Facts About American Indians Today
Source: Bureau of Indian Affairs, U.S. Department of the Interior Who is an Indian?
No single federal or tribal criterion establishes a person's identity as an Indian. Tribal membership is determined by the enrollment criteria of the tribe from which Indian blood may be derived, and this varies with each tribe. Generally, if linkage to an identified tribal member is far removed, one would not qualify for membership.
To be eligible for Bureau of Indian Affairs services, an Indian must (1) be a member of a tribe recognized by the federal government, (2) be of one-half or more Indian blood of tribes indigenous to the United States; or (3) must, for some purposes, be of one-fourth or more Indian ancestry. By legislative and administrative decision, the Aleuts, Eskimos and Indians of Alaska are eligible for BIA services. Most of the BIA's services and programs, however, are limited to Indians living on or near Indian reservations.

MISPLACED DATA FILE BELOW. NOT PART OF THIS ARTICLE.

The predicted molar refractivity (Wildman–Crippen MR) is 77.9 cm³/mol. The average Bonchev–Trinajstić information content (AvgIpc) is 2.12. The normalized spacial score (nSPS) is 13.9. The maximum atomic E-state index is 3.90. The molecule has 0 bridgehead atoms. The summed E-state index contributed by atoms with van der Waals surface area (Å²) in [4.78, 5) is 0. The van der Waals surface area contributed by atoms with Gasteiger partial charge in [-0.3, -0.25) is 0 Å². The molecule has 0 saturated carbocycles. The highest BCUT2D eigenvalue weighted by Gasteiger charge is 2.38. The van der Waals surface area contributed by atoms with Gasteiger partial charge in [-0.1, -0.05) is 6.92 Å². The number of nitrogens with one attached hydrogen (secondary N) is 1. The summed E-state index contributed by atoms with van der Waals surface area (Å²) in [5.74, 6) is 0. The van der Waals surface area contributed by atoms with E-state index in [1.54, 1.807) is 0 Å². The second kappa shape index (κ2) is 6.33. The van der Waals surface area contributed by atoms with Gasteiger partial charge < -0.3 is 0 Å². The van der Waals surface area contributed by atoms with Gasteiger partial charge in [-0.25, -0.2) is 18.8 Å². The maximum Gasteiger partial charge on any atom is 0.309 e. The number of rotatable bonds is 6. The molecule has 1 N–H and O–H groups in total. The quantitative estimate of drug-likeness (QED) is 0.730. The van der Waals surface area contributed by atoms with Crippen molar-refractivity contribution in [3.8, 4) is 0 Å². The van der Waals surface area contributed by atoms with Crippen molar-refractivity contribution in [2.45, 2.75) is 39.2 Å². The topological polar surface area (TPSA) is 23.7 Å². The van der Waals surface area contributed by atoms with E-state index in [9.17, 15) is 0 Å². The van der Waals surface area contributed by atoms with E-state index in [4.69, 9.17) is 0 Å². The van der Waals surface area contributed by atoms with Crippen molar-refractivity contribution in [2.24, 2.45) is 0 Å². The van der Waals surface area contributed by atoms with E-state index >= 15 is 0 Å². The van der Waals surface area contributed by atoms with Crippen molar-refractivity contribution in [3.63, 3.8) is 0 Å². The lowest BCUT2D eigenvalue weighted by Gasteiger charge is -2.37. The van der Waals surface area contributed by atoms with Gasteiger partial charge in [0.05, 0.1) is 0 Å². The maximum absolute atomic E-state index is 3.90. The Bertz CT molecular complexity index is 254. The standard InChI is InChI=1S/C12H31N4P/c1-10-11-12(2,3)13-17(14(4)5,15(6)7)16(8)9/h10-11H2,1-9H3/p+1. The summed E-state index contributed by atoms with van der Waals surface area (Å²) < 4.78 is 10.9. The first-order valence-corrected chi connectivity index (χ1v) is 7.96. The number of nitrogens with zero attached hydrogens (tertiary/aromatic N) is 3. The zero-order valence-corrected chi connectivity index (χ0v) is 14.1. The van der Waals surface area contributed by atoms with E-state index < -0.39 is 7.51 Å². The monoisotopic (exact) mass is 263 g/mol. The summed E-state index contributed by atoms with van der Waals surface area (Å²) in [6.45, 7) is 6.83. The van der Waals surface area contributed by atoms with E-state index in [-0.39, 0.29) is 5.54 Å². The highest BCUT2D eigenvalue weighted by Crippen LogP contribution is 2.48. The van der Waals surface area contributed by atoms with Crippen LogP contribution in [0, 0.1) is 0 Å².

The Bureau of the Census counts anyone an Indian who declares himself or herself to be an Indian. In 1990 the Census figures showed there were 1,959,234 American Indians and Alaska Natives living in the United States (1,878,285 American Indians, 57,152 Eskimos, and 23,797 Aleuts). This is a 37.9 percent increase over the 1980 recorded total of 1,420,000. The increase is attributed to improved census taking and more self- identification during the 1990 count.
Why are Indians sometimes referred to as Native Americans? The term, Native American, came into usage in the 1960s to denote the groups served by the Bureau of Indian Affairs: American Indians and Alaska Natives (Indians, Eskimos and Aleuts of Alaska). Later the term also included Native Hawaiians and Pacific Islanders in some federal programs. It, therefore, came into disfavor among some Indian groups. The preferred term is American Indian. The Eskimos and Aleuts in Alaska are two culturally distinct groups and are sensitive about being included under the Indian designation. They prefer Alaska Native. How does one trace Indian ancestry and become a member of a tribe?